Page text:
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Report of the CMS Task Force on Publications

Task Force members: Karl Dilcher (Dalhousie), Hershy Kisilevsky (Concordia), Nancy Reid (Toronto), and Keith Taylor (Saskatchewan), Chair.

1. Introduction

The Task Force concentrated on scientific communication and the Society's role in this communication. An integral part of the process of scientific research is the rapid communication of results, complete or partial, to other researchers and to the community at large. This process has traditionally been done by peer-reviewed scientific journals distributed, still mainly in paper format, to hundreds of libraries around the world, and to a lesser extent also to individuals. We have compiled an inventory of the mathematics and related journals in Canada that was useful to us in considering the future of mathematics publication and should be useful to readers of this report. We have also considered issues around the introduction of new journals in print and/or electronic form, the role and capacity of the TeX Office and the various series of books published by the Society. 

There is a daunting array of other issues which are related to the publication activities of the Society, but the standing committee on publications considers many of these issues on a regular basis. Questions have been raised with us about specific operational issues such as the editorial policies of the Canadian Journal of Mathematics (CJM) and Canadian Mathematical Bulletin (CMB) and the composition of the set of Associate Editors. Such questions are to be expected from a diverse mathematical community and the standing committee is the appropriate forum for their consideration. 

Why is science public, with the exception of some research done at certain government and corporate laboratories? This is not the place to study these fundamental issues, but the importance of the continuation of a strong public system can perhaps be summarized as follows. 

(1) The openness and transparency of the research done, and the publishing of results, are in exchange for the considerable freedoms granted researchers by society, through salaries and tenure, etc., at public or partially public institutions. Implicit in this is also a mild form of control: access to privileges and finite resources is based on excellence, and not on less desirable criteria such as political or personal connections.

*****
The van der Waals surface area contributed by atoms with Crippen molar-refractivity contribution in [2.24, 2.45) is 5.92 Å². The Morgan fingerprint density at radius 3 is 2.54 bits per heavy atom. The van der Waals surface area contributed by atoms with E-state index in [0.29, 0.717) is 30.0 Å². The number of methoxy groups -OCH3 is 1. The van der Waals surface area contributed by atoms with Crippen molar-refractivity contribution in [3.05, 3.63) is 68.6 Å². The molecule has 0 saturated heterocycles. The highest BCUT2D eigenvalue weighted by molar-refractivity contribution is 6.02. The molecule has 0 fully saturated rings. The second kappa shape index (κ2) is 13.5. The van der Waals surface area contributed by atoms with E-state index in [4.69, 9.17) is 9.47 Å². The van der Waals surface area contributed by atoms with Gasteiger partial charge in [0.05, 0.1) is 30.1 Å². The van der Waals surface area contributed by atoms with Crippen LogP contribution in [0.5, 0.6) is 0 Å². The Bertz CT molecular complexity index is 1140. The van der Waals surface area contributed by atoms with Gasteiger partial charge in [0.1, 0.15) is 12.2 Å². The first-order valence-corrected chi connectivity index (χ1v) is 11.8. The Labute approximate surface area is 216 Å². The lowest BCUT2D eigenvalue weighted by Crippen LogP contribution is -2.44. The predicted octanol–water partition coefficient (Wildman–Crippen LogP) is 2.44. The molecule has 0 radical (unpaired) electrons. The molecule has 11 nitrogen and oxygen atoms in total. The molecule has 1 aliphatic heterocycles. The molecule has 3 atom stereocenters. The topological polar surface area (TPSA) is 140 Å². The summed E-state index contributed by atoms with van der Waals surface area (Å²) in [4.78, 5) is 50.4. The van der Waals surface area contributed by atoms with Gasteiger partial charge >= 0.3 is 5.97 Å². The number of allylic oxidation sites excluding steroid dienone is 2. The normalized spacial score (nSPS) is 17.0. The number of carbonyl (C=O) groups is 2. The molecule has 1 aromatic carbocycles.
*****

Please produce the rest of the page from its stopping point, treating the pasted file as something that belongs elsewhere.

(2) For reasons of efficiency, scientific results must be freely available to all researchers in a given discipline; this is to avoid wasteful duplication of effort, to enhance cross-fertilization and thus improve scientific progress. 

The CMS plays a major role in Canada with respect to scientific communication. Our report is aimed at helping the Society maintain that role. The primary area of long term concern is the revolution in dissemination through refereed journal publications (is there a revolution?). We discuss this in section 2. To get a snapshot of the current situation in Canada, we have compiled an inventory of Canadian Mathematics Journals in section 3 with the actual tables of data presented in the Appendix. In section 4, we consider the possibility for the addition of new journals in the future and conclude that the purely electronic format should be seriously considered. 

The TeX office located at the University of Manitoba is the technical heart of the Society's publication enterprise. We discuss this operation in section 5. The report concludes with a look at the various series of books published by the CMS. 

We make a total of 7 concrete recommendations. It was certainly tempting to make more, but others that we formulated were really too representative of the personal prejudices of task force members. We chose in the end to be restrained in our recommendations. The recommendations stand out in displayed italics in the text for ease of location. 

2. The Future of Scientific Publication

There are conflicting assessments of the present situation and of future directions, but there is no doubt about a rapid change towards electronic publishing. 

In a series of well-researched and well-documented papers, Andrew Odlyzko of AT&T Labs - Research gives compelling arguments in favour of a change to electronic means of communication. In his paper "The rapid evolution of scholarly communication" (preliminary version, March 19, 2000) he writes 

Usage of electronic forms of scholarly information has typically grown at 50 to 100 percent per year [...]. On the other hand, print usage has shown little change, as far as anyone can tell. Thus [...] a decade is about the length of time we should expect for new modes of electronic communication to become dominant, if current growth rates continue. (p. 4f.)
Another important argument made by Odlyzko is that ease of access is a dominating force in usage patterns. Thus, as electronic materials become easier to access, they will become dominating in scholarly communication. Odlyzko writes in his conclusion,